US Secretary of State John Kerry has warned Syrian President Bashar al-Assad of the consequences of a new US approach if he does not accept a political transition in the next few months.
“The target date for the transition is 1st of August,” Kerry told reporters at the State Department on Tuesday.
“So we're now coming up to May. So either something happens in these next few months, or they are asking for a very different track,” he added.
The warning came amid a surge in violence in the northern city of Aleppo, putting further strain on a February 27 ceasefire brokered by Russia and the United States.
Kerry said he still hoped negotiations could restore the truce deal to include Aleppo, but warned that there would be repercussions if the Syrian government violated the agreement.
“If Assad does not adhere to this, there will clearly be repercussions, and one of them may be the total destruction of the ceasefire and then go back to war,” he said.
“I don't think Russia wants that. I don't think Assad is going to benefit from that. There may be even other repercussions being discussed. That is for the future.”
The top US diplomat made the comments following a meeting between the UN special envoy for Syria and Russia's foreign minister in Moscow on Tuesday, a day after emergency discussions with Kerry in Geneva.
Kerry said that Washington and Moscow were in the process of working out the details of a more durable ceasefire in Aleppo to prevent the flashpoint city from falling.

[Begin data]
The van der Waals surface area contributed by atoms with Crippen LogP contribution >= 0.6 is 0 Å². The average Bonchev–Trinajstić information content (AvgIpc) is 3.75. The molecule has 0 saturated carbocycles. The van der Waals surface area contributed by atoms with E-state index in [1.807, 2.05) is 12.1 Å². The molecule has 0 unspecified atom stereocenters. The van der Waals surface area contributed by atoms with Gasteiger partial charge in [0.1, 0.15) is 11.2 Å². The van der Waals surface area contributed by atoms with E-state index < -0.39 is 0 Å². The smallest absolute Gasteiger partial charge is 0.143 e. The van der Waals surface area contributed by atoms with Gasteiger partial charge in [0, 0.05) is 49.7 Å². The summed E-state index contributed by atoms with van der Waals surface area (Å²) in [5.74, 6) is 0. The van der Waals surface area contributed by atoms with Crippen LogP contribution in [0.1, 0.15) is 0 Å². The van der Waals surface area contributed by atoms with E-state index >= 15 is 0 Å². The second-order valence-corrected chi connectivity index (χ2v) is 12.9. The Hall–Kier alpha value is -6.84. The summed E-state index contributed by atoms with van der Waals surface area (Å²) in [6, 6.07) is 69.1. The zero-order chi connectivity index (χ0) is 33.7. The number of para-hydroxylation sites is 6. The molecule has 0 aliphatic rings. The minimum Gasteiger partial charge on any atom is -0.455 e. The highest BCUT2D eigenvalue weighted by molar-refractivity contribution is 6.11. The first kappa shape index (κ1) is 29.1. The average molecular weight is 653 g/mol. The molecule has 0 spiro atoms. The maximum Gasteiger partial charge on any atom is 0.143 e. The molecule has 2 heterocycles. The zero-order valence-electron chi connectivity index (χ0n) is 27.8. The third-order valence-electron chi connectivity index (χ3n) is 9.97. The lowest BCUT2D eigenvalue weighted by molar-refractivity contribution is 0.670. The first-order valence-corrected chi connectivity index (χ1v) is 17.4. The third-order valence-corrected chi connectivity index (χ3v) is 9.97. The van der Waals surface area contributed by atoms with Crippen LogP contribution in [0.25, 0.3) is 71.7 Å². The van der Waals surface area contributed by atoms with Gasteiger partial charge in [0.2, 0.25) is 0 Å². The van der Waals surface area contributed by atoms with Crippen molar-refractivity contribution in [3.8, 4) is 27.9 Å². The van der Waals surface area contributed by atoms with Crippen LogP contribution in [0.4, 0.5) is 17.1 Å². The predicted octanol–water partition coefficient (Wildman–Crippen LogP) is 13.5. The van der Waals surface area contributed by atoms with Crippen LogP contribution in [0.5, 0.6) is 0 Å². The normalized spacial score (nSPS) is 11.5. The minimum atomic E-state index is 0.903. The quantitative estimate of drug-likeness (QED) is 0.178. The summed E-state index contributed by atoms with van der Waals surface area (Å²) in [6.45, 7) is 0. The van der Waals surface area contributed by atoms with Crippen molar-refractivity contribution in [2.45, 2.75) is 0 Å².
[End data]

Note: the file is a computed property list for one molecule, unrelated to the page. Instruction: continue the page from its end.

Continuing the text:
“Everybody at the table has said you can't end this as long as Assad continues, because Assad cannot reunite the country. It's that simple,” Kerry said.
Russian Foreign Minister Sergei Lavrov said a new unilateral ceasefire by the Syrian government could be announced within “the next few hours” for Aleppo. The UN Security Council is set to convene Wednesday to discuss the crisis in the city.
Kerry reiterated that the United States would never accept a transition that included President Assad.
“If Assad's strategy is to somehow think he's going to just carve out Aleppo and carve out a section of the country, I got news for you and for him - this war doesn't end,” he said.
On Tuesday, 19 people were killed by militant rocket fire in government-controlled areas of Aleppo, according to the so-called Syrian Observatory for Human Rights. State media said a rocket attack on a hospital killed at least three people and wounded 17 others.
US officials have frequently warned of consequences if Assad refused to step down as part of a broader peace agreement to end the five-year conflict.
Syria has been gripped by a foreign-backed militancy since March 2011. UN special envoy Staffan de Mistura has estimated that over 400,000 people have been killed in the conflict.
Damascus accuses the US and some of its regional allies, in particular Saudi Arabia, Qatar and Turkey, of conducting a proxy war against Syria.